Chloé: The Waiting Room
A chilly, ominous thing of genre- boundary teases and tears, Parisian producer/DJ Chloé Thevenin's debut full-length is a long time coming after five odd years of releasing minimal and minimalish singles on style standard-bearers (Bpitch Control, notably). Whether it's worth the wait depends on what you were waiting for: The Waiting Room is defiantly beyond categorization.
Minimal is the heart of the record, but the usual pops, clicks, and kicks are in short supply. And, however much she cuts her voice up (a great deal, actually), Thevenin doesn't subject it to the inescapable ruffied vocal haze that's gone from minimal hallmark to minimal cliché. It's a record of sounds; not ostentatious sampling, but she's painted her songs with great gobs of flesh and blood--church bells, bird chirps, synth strings, the drumstick kind of drums. The fours of "Be Kind to Me" come via soft pulses--like she's thumbing a bass guitar--rather than kicks or computer pops, until about two-thirds of the way through where they come into sharp focus like fog-muffled dawn turning to daylight; in the background you hear what sounds like approaching/receding heels clicking on tile. Even "Suspended," stripped to the microbone, is punctuated with rattles and underpinned with what sounds like a cocktail party of gale-force winds.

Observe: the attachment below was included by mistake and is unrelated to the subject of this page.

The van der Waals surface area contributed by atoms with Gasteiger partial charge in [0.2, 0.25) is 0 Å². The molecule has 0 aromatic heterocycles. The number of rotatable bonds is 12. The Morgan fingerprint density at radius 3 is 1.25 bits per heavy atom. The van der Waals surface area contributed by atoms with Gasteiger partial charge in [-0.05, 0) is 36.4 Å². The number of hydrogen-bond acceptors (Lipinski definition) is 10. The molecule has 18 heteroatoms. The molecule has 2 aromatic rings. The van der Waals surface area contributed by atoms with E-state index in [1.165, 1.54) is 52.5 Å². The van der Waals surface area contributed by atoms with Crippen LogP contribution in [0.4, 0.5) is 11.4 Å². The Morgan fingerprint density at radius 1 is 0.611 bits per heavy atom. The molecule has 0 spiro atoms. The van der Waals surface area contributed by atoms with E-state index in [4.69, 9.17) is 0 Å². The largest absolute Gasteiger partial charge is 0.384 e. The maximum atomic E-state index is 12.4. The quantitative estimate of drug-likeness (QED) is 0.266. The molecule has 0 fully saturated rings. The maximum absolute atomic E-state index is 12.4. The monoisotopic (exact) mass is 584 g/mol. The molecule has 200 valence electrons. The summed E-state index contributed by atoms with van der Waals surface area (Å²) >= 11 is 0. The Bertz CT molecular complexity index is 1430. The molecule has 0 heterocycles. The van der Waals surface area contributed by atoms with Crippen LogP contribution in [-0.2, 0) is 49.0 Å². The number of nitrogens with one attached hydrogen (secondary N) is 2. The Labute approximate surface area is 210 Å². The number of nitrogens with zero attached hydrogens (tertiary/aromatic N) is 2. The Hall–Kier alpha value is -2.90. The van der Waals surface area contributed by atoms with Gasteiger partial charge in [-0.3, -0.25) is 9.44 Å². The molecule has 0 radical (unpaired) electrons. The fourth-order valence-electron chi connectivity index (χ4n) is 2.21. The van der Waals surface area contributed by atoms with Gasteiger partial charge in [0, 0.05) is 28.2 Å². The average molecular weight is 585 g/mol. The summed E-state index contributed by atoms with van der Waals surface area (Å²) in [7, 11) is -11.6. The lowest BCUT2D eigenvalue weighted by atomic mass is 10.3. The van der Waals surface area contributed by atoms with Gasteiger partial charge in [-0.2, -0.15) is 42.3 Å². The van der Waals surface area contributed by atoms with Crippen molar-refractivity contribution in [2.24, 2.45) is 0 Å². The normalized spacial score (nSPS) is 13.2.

Some of the finest moments come in the disc's folkish would-be interlopers. Even these feel techno at heart: patterned and programmed--literally, and in spirit--never wandering or terribly melodic. One of the best tracks of this winter, "Around the Clock"--an altogether sinister folky take on basement lounge/jazz--is like if Picastro recast half its melancholy as quiet anger; some six minutes of Thevenin whisper-hissing "aroooouuuund the clock/ tick tock" over a two-note groove. That it works--that it isn't an interloper--puts us at awe, and makes us wonder if we didn't just hear evolution happen.